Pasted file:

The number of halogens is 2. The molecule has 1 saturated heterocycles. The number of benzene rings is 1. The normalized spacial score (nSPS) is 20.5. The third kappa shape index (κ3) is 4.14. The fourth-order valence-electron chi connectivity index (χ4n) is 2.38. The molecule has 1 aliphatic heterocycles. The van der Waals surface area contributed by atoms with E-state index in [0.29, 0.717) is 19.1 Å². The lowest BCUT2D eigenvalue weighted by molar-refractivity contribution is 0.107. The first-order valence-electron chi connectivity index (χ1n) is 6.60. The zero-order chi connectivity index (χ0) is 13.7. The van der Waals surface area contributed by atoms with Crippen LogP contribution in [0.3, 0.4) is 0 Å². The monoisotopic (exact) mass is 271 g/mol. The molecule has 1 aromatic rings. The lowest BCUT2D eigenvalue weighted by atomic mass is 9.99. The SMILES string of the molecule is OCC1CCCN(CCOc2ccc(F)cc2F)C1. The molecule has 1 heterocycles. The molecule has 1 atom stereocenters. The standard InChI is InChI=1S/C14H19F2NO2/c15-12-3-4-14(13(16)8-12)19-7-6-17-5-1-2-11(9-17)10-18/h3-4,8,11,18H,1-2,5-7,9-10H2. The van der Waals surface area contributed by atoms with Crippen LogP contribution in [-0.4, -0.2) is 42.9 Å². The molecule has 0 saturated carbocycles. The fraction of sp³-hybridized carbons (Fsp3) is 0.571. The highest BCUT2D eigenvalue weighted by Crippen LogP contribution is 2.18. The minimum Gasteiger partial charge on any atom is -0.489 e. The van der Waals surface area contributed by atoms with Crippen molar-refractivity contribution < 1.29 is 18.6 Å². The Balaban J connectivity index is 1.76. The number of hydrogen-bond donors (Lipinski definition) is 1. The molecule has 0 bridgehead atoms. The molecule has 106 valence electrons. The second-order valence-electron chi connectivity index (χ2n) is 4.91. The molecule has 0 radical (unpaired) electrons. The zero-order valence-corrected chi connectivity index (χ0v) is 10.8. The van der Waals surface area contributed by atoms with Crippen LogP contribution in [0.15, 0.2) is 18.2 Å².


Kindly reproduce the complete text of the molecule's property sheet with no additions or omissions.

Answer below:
The number of halogens is 2. The molecule has 1 saturated heterocycles. The number of benzene rings is 1. The normalized spacial score (nSPS) is 20.5. The third kappa shape index (κ3) is 4.14. The fourth-order valence-electron chi connectivity index (χ4n) is 2.38. The molecule has 1 aliphatic heterocycles. The van der Waals surface area contributed by atoms with E-state index in [0.29, 0.717) is 19.1 Å². The lowest BCUT2D eigenvalue weighted by molar-refractivity contribution is 0.107. The first-order valence-electron chi connectivity index (χ1n) is 6.60. The zero-order chi connectivity index (χ0) is 13.7. The van der Waals surface area contributed by atoms with Crippen LogP contribution in [0.3, 0.4) is 0 Å². The monoisotopic (exact) mass is 271 g/mol. The molecule has 1 aromatic rings. The lowest BCUT2D eigenvalue weighted by atomic mass is 9.99. The SMILES string of the molecule is OCC1CCCN(CCOc2ccc(F)cc2F)C1. The molecule has 1 heterocycles. The molecule has 1 atom stereocenters. The standard InChI is InChI=1S/C14H19F2NO2/c15-12-3-4-14(13(16)8-12)19-7-6-17-5-1-2-11(9-17)10-18/h3-4,8,11,18H,1-2,5-7,9-10H2. The van der Waals surface area contributed by atoms with Crippen LogP contribution in [-0.4, -0.2) is 42.9 Å². The molecule has 0 saturated carbocycles. The fraction of sp³-hybridized carbons (Fsp3) is 0.571. The highest BCUT2D eigenvalue weighted by Crippen LogP contribution is 2.18. The minimum Gasteiger partial charge on any atom is -0.489 e. The van der Waals surface area contributed by atoms with Crippen molar-refractivity contribution < 1.29 is 18.6 Å². The Balaban J connectivity index is 1.76. The number of hydrogen-bond donors (Lipinski definition) is 1. The molecule has 0 bridgehead atoms. The molecule has 106 valence electrons. The second-order valence-electron chi connectivity index (χ2n) is 4.91. The molecule has 0 radical (unpaired) electrons. The zero-order valence-corrected chi connectivity index (χ0v) is 10.8. The van der Waals surface area contributed by atoms with Crippen LogP contribution in [0.15, 0.2) is 18.2 Å².